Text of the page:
Unexpected fish diversity gradients in the Amazon basin

Thierry Oberdorff, Murilo S. Dias, Céline Jézéquel, James S. Albert, Caroline C. Arantes, Rémy Bigorne, Fernando M. Carvajal-Valleros, Aaike De Wever, R. G. Frederico, Max Hidalgo, Bernard Hugueny, Fabien Leprieur, Mabel Maldonado, Javier Maldonado-Ocampo, Koen Martens, Hernan Ortega, Jaime Sarmiento, Pablo A. Tedesco, Gislene Torrente-Vilara, Kirk O. WinemillerJansen Zuanon

Research output: Contribution to journalArticlepeer-review

28 Scopus citations

Abstract

Using the most comprehensive fish occurrence database, we evaluated the importance of ecological and historical drivers in diversity patterns of subdrainage basins across the Amazon system. Linear models reveal the influence of climatic conditions, habitat size and sub-basin isolation on species diversity. Unexpectedly, the species richness model also highlighted a negative upriver-downriver gradient, contrary to predictions of increasing richness at more downriver locations along fluvial gradients. This reverse gradient may be linked to the history of the Amazon drainage network, which, after isolation as western and eastern basins throughout the Miocene, only began flowing eastward 1–9 million years (Ma) ago. Our results suggest that the main center of fish diversity was located westward, with fish dispersal progressing eastward after the basins were united and the Amazon River assumed its modern course toward the Atlantic. This dispersal process seems not yet achieved, suggesting a recent formation of the current Amazon system.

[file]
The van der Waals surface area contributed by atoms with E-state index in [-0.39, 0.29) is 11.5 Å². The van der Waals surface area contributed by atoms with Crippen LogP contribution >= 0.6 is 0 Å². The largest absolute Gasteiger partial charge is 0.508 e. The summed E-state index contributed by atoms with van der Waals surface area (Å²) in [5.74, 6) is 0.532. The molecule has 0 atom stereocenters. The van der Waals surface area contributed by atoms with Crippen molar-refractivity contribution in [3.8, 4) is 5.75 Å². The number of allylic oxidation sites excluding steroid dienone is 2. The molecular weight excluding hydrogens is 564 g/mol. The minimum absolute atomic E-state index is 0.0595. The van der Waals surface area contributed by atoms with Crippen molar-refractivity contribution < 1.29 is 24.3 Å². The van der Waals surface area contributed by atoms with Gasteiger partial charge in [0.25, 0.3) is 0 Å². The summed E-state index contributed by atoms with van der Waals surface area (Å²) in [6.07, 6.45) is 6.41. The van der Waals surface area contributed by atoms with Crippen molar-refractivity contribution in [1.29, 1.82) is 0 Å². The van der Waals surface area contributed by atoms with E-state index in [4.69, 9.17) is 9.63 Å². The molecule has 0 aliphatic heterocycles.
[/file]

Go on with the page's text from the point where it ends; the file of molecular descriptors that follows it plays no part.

Original languageEnglish
Article numbereaav8681
JournalScience advances
Volume5
Issue number9
DOIs
StatePublished - 11 Sep 2019

Bibliographical note

Funding Information:
A particular thought to J. Maldonado-Ocampo who recently passed away during a fishing trip in the R?o Vaup?s (Colombia). For comments, we thank R. E. Reis, J. Chave, J. G. Lundberg, C. Th?baut, three anonymous reviewers, and the Science Advances editor S. Naeem. This research benefited from support from the ERANet-LAC (www.eranet-lac.eu/) ?AmazonFish? (ELAC2014/ DCC-0210) project. French Laboratories of Excellence ?CEBA? (ANR-10-LABX-25-01) and ?TULIP? (ANR-10-LABX-41 and ANR-11-IDEX-0002-02) were also acknowledged. J.Z. acknowledged Brazil?s CNPq for a productivity grant (#313183/2014-7). M.S.D. thanked CNPq (150784/2015-5) and FAPDF (#00193.00001819/ 2018-75) for funding. J.S.A. acknowledged support from U.S. NSF awards 0614334, 0741450, and 1354511. B.H. acknowledged support from the EU ERA-NET BiodivERsA project ?Odysseus? 3-2015-26. G.T.-V. received grants from Foundation of Support to Research in the Amazon (PAREV/FAPEAM 019/2010), CAPES (Pro-Amazon Program: Biodiversity and Sustainability, process 6632/14-9), and FAPESP (S?o Paulo Research Foundation #2016/ 07910-0). R.G.F. received a grant from Brazil?s FAPESPA (ICAAF #094/2016). All data were collected through the AmazonFish project (www.amazon-fish.com).

Publisher Copyright:
Copyright © 2019 The Authors,

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